Filipino Foreign Minister Albert del Rosario blamed Hor for cancelling the entire statement in a fit of pique and Hor blamed del Rosario for insisting on citing the standoff. Whatever the reason, the Cambodian minister remained silent in a thousand languages, thus conveying a clear message: ASEAN could not even agree to disagree.
And then Marty Natalegawa, the Indonesian minister of foreign affairs, came to ASEAN’s rescue. In two days of emergency shuttle diplomacy, Natalegawa delivered the six points that Hor read out at the ASEAN foreign ministers’ meeting on 20 July.
The six points reaffirm the foreign ministers’ commitment to observe the Declaration on the Conduct of Parties in the South China Sea and follow the guidelines for its implementation; to work toward an early adoption of a Code of Conduct meant to strengthen the 2002 Declaration; to exercise self-restraint and avoid threatening or using force; and to uphold the peaceful settlement of disputes in keeping with universally recognised principles of international law, including the United Nations Convention on the Law of the Sea (UNCLOS).
But the six-point agreement by itself does not resolve the splits within ASEAN over the South China Sea. Along with China and Taiwan, four Southeast Asian states — Brunei, Malaysia, the Philippines and Vietnam — claim sovereignty over most or part of the Sea. China has relentlessly pressured ASEAN to say nothing about these competing assertions. For this reason, at the end of the foreign ministers’ meeting, when Hor blamed the failure to agree on a communiqué on ‘two countries’, he was accused of splitting ASEAN on Beijing’s behalf. There is little doubt that the two countries in question are the Philippines and Vietnam, the ASEAN states most vocally opposed to China’s own territorial claims. Hor went on to claim authorship of the six points, saying he had raised all of them at the foreign ministers’ meeting and that the two countries kept opposing his points because ‘probably, there was a plan behind the scenes against Cambodia’. So much for reconciliation.
There is yet another problem: the six points do not mention the confrontation at the Scarborough Shoal. Though it was a necessary compromise made for the sake of consensus, the omission could set a precedent for self-censorship: that ASEAN must not even allude to instances of misconduct involving China. Seeing, hearing and speaking no evil may buy time for a solution to be reached — or it could help indefinitely to postpone that outcome.
Meanwhile, without a formal settlement, claimants may act unilaterally to tilt de facto realities in their own favour. On the very day that Hor read out ASEAN’s peace-making points, China reported that it would form a Sansha Garrison Command to carry out military activities in the Paracel and Spratly islands and the Macclesfield Bank.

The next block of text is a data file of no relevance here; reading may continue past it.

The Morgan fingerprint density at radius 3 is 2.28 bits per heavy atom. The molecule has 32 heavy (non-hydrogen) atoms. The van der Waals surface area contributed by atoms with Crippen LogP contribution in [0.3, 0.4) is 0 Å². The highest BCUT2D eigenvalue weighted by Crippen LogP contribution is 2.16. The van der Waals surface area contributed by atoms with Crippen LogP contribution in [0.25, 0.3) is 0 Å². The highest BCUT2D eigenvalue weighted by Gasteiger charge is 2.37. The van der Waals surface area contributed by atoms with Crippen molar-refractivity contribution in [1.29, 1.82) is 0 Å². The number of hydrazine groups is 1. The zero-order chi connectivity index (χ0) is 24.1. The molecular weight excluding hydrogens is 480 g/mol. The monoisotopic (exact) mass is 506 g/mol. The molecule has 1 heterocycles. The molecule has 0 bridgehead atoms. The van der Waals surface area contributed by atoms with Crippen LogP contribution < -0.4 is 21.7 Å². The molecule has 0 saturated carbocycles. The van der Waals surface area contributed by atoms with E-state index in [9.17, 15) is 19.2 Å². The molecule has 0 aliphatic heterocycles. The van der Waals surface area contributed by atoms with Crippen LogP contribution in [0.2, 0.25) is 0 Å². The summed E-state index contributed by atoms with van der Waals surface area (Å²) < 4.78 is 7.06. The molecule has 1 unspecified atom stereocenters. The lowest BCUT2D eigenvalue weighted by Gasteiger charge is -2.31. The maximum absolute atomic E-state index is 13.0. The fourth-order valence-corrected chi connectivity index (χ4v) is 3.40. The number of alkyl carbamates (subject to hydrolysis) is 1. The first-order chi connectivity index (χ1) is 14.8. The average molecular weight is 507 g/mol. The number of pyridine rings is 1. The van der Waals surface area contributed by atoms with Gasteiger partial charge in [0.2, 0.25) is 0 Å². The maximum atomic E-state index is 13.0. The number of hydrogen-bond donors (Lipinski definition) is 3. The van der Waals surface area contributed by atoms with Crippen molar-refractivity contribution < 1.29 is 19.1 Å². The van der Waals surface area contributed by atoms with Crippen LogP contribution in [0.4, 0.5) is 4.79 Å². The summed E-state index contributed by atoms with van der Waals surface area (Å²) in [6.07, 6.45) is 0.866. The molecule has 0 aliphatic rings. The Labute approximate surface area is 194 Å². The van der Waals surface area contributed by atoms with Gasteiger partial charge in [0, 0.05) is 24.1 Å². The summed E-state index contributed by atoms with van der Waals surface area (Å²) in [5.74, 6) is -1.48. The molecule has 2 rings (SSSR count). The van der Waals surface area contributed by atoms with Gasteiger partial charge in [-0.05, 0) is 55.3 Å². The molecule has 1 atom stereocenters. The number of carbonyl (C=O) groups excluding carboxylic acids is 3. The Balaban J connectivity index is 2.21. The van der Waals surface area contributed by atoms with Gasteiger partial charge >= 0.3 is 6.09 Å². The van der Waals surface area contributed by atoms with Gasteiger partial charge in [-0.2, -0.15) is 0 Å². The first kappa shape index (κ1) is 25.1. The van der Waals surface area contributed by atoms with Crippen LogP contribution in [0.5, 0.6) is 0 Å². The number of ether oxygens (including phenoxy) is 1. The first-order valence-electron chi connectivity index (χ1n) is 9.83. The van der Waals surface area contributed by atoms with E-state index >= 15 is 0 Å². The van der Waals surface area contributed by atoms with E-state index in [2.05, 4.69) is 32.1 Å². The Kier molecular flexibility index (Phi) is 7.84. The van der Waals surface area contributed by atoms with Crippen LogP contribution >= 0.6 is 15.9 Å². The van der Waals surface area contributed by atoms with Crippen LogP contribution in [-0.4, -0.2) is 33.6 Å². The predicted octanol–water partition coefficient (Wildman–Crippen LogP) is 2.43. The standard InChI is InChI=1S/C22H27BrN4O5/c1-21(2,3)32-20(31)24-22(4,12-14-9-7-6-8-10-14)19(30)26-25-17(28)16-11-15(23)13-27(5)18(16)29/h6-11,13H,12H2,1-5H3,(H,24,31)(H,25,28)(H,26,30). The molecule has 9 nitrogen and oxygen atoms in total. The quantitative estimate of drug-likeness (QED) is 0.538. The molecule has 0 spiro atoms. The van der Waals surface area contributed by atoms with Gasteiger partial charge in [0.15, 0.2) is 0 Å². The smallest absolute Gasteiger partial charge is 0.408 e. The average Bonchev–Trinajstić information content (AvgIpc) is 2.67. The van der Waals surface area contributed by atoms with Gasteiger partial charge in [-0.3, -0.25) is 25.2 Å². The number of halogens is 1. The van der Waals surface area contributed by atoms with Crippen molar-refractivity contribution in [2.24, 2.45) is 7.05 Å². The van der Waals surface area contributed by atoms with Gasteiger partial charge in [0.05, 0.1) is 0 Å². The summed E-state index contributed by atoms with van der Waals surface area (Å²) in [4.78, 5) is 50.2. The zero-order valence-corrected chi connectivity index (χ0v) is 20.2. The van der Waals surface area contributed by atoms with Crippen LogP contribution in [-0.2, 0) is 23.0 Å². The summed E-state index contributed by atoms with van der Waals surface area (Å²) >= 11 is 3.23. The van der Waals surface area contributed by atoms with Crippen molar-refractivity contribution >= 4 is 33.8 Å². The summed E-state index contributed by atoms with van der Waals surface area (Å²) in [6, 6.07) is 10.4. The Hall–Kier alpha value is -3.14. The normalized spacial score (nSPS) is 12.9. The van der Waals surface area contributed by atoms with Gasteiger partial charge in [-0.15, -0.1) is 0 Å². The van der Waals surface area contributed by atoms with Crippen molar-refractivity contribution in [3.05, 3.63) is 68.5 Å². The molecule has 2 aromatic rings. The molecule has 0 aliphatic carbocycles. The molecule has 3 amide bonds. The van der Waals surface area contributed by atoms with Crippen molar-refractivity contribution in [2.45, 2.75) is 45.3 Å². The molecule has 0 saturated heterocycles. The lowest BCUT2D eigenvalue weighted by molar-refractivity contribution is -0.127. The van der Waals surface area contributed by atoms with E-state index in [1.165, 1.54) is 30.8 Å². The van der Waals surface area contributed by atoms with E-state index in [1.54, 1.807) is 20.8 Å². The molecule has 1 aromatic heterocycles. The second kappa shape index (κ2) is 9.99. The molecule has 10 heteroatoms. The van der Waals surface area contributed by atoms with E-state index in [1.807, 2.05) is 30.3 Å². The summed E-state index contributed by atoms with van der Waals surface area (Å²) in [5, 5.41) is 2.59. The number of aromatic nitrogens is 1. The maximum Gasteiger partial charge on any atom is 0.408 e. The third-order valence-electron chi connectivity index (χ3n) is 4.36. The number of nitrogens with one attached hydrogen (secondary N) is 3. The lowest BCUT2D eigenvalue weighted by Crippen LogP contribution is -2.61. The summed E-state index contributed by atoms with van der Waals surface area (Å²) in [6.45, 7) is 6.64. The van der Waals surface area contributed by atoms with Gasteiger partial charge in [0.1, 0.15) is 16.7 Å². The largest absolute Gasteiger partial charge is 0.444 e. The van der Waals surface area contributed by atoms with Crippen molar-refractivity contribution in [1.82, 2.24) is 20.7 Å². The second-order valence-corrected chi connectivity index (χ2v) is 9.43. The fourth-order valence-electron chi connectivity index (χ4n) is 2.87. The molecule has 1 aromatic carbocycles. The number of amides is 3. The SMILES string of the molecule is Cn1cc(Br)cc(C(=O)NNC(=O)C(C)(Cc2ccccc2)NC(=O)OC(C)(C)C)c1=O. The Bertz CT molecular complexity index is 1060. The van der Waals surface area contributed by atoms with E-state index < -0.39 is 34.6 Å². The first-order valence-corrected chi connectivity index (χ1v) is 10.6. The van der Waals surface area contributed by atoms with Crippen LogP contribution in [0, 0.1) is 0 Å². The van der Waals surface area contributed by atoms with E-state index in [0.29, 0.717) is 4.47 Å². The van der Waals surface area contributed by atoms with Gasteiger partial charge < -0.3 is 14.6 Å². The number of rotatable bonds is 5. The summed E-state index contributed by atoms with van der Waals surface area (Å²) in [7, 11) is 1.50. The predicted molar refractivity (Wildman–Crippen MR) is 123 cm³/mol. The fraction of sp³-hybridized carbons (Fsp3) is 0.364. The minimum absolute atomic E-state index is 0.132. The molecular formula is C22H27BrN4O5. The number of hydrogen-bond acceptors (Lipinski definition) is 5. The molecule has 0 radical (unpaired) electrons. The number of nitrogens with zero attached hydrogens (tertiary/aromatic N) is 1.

More encouraging is something that two of the six points do mention: the need to act in conformity with international law, including the provisions of UNCLOS.
The Law of the Sea sets down rules to distinguish between territorial seas and extended economic zones, and defines claimants’ rights in these jurisdictions. But UNCLOS does not answer the question of sovereignty — whose lines and rights they are — and China has explicitly rejected the dispute-settling provisions contained in the Law. Nevertheless, in this type of territorial dispute, ambiguity is the enemy of progress, so references to UNCLOS are encouraging as reminders to the claimants that they need to specify, by latitude and longitude, exactly where ‘their’ lines lie.
The importance of citing UNCLOS is that it might foreseeably nudge disputants away from demagoguery toward cartography, that is, toward a shared understanding of what is in dispute, exactly where it lies, and what might be done about it, including joint exploration in contested areas.
Finally, Natalegawa’s mission to rescue ASEAN’s face underscores the group’s need to speak in one voice, constructively at the right time and consistently over time. The ‘ASEAN way’ of seeking consensus tends to limit what the group can do to the willingness of its least willing member, and the ‘ASEAN way’ of leadership tends to privilege the preferences of the yearly chair.
An institutional solution would involve upgrading the ASEAN secretariat, enlarging its budget and authorising its secretary general to be less of a secretary and more of a general. In the early years of the organisation, it made sense to place national sovereignty — the autonomy of member states — at the heart of the ‘ASEAN way’. Today, the group needs to embrace greater coherence as a regional actor.
But institutional reform is unlikely for the time being, so a pragmatically political solution is the only way forward. ASEAN is in urgent need of being led quietly and ably ‘from behind’ by a member state with a sense of responsibility, the asset of credibility, and a preference for persuasion over confrontation.
Indonesia has shown its Southeast Asian colleagues and the outside world that ASEAN cannot lead without being led. Will Jakarta build on this achievement by moving the group forward toward a unified position on the South China Sea? Will ASEAN avoid being divided and overruled by China? Or, when ASEAN’s next summit is convened back in Phnom Penh in November, will Cambodia again play the spoiler’s role of a proxy for Beijing?
Donald K. Emmerson heads the Southeast Asia Forum at Stanford University.
This is an abridged and slightly revised version of an article that originally appeared here on the Asia Times Online.